The FDA convened outside of its panel of advisers to review booster data from both J&J and Moderna. It’s the first step in a review process that also includes sign-off from the leadership of both the FDA and the Centers for Disease Control and Prevention. If both agencies give the go-ahead, Americans could begin getting J&J and Moderna boosters later this month.
J&J previously released data suggesting its vaccine remains highly effective against COVID-19 at least five months after vaccination, demonstrating 81% effectiveness against hospitalizations in the U.S.
However, company research shows a booster dose at either two or six months revved up immunity even further. Data released last month showed giving a booster at two months provided 94% protection against moderate-to-severe COVID-19 infection. The company has not yet released clinical data on a six-month booster shot.
“Both J&J and FDA have a sense of urgency because it’s COVID and we want good data out there converted into action as soon as possible,” said Dr. Mathai Mammen, head of research for J&J’s Janssen unit.
The vaccine from the New Brunswick, New Jersey, company was considered an important tool in fighting the pandemic because it requires only one shot. But its rollout was hurt by a series of troubles, including manufacturing problems at a Baltimore factory that forced J&J to import millions of doses from overseas. Additionally, regulators have added warnings of several rare side effects to the shot, including a blood clot disorder and a neurological reaction called Guillain-Barré syndrome. In both cases, regulators decided the benefits of the shot still outweighed those uncommon risks.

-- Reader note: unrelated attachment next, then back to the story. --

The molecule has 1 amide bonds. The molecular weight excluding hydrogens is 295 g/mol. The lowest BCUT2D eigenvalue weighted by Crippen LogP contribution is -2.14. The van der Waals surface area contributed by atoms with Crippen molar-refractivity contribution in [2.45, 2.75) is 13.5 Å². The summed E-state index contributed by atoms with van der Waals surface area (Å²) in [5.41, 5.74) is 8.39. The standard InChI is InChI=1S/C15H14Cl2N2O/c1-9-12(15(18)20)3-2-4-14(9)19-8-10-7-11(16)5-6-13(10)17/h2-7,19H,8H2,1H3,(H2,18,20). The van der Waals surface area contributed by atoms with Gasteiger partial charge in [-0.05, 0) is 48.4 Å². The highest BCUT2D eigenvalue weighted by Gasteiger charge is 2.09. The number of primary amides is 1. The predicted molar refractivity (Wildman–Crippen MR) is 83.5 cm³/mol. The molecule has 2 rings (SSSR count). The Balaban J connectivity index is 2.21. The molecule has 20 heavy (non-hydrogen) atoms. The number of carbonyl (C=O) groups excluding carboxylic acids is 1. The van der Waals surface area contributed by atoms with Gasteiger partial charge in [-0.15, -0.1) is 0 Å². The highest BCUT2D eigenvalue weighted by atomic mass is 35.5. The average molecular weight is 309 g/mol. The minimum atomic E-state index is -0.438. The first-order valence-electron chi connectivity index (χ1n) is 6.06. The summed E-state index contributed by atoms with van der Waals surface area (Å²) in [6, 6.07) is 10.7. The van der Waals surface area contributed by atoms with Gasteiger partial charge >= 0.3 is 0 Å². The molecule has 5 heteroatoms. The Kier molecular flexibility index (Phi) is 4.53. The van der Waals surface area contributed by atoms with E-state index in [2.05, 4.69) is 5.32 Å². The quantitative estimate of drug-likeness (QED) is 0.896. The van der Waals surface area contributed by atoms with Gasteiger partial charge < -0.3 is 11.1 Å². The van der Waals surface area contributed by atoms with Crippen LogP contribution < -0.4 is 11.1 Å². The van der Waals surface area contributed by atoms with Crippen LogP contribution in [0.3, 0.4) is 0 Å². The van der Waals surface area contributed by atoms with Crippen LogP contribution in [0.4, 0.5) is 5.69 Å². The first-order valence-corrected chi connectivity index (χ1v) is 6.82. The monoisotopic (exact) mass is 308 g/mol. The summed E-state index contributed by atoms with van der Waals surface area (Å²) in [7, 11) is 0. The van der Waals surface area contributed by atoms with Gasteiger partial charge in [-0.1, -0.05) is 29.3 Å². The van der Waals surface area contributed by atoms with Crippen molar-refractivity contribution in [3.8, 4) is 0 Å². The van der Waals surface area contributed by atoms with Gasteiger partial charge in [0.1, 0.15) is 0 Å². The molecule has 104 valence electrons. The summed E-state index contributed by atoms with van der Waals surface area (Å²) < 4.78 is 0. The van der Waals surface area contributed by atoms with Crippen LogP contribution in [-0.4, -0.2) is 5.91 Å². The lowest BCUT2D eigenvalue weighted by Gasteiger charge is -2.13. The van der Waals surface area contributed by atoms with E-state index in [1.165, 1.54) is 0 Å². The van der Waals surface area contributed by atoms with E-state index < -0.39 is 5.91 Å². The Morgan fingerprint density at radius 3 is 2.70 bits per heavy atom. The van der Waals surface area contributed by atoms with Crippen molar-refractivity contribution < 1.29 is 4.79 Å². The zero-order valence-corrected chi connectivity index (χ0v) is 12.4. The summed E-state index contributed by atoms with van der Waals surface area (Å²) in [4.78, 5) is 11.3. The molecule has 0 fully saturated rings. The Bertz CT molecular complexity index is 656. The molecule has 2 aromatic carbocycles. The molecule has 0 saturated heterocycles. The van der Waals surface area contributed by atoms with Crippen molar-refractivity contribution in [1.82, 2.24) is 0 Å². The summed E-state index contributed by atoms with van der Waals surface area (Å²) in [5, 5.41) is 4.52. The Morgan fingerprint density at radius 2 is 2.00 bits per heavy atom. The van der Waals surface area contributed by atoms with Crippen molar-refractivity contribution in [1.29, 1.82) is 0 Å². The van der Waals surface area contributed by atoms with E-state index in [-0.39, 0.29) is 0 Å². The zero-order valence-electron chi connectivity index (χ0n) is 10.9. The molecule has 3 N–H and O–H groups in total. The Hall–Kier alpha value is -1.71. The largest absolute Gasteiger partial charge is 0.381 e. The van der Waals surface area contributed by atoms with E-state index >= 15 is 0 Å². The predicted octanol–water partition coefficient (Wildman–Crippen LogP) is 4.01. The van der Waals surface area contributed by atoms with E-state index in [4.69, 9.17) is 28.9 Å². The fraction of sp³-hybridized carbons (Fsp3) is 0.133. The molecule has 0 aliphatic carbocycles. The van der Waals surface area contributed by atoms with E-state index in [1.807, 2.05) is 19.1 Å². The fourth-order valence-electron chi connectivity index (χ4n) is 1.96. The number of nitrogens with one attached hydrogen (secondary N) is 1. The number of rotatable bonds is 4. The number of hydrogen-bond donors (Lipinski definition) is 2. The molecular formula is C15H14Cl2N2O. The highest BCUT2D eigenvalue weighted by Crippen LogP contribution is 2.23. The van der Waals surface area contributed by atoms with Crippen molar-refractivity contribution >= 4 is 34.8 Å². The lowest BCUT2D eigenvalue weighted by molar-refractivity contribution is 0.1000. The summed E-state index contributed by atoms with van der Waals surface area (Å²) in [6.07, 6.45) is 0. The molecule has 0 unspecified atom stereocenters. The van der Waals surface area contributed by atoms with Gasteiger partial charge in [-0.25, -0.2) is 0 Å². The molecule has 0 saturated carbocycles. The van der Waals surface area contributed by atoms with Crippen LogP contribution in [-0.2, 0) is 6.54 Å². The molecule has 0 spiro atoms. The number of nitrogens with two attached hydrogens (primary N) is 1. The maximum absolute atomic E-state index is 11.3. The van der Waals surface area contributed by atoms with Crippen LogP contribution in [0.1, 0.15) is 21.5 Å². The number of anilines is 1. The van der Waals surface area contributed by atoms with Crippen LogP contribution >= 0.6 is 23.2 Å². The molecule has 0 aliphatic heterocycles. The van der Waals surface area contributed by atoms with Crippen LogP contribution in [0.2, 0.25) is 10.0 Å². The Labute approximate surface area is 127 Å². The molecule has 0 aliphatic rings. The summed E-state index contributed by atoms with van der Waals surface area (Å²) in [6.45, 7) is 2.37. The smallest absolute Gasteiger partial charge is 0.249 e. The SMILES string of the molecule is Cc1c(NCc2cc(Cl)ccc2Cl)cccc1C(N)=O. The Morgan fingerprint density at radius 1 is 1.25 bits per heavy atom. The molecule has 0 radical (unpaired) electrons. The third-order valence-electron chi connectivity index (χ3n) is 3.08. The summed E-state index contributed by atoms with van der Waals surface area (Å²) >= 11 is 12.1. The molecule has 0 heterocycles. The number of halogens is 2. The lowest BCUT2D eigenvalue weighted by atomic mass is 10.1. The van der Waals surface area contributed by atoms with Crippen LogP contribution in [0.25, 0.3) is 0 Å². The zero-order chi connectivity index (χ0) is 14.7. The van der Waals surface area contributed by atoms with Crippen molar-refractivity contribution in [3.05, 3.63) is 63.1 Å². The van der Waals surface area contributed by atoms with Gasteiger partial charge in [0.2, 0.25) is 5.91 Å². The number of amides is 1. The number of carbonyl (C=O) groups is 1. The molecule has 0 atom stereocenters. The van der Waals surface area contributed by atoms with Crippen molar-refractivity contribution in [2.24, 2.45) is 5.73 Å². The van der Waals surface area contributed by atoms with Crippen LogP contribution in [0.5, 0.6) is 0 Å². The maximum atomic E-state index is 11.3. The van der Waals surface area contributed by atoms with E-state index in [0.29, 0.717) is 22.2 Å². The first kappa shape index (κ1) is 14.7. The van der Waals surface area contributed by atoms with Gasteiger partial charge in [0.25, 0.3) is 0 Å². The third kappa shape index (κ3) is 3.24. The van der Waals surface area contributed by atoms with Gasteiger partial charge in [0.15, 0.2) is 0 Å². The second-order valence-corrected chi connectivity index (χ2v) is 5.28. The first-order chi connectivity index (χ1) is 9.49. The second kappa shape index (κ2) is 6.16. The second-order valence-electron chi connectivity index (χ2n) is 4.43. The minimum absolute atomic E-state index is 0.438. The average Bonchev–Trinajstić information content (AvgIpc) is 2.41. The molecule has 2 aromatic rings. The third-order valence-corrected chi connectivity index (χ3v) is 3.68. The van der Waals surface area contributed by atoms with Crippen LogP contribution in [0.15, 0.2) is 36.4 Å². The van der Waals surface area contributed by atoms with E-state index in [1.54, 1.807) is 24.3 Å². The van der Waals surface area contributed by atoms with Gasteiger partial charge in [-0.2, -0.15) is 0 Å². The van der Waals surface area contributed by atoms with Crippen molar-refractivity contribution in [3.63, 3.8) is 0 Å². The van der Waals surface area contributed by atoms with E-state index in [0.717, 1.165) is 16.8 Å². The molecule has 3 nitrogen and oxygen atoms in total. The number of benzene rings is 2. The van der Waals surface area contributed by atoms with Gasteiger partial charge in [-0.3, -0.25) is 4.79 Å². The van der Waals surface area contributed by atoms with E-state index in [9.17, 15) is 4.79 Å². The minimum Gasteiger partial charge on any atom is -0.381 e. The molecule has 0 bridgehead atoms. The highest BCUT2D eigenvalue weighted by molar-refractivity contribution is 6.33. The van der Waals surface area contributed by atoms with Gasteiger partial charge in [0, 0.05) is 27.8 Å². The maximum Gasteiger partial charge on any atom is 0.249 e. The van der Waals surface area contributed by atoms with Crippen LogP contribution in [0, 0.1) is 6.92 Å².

Governor Gavin Newsom announced a state-wide vaccine mandate that will affect millions of students, and many support it, while others do not, same as the mask mandate. Some parents say that this will give them peace of mind, while others will likely take their children out of in-person instruction, stating that it should be the parents choice to decide on the health of their kids, not the state.
Unlike other vaccinations, the governor’s plan would allow parents to cite personal beliefs when refusing to vaccinate their children. For now, at least, the exemption must be granted because the new vaccine mandate was imposed by the governor instead of the legislature.
It will be up to schools and school districts to enforce the mandate as they do with other required vaccines, like those for hepatitis b, measles, and chickenpox.
The start date for the mandate could come as early as Jan. 1 depending on when the FDA full authorization of the vaccine for all school-age children.
Pfizer then announced on Oct. 7 they have asked the FDA to authorize its vaccine for kids 5 to 11.
The two-dose vaccine is already authorized in teens aged 12 to 15 and fully approved for ages 16 and up. But with kids now back in school and the extra-contagious delta variant causing a huge jump in pediatric infections, many parents are anxiously awaiting vaccinations for their younger children.
If U.S. regulators agree, shots could begin within a matter of weeks.
“We’re committed to working with the FDA with the ultimate goal of helping protect children against this serious public health threat,” Pfizer tweeted.
If the FDA authorizes emergency use of the kid-sized doses, there’s another hurdle before vaccinations in this age group can begin. Advisers to the Centers for Disease Control and Prevention will decide whether to recommend the shots for youngsters, and the CDC will make a final decision.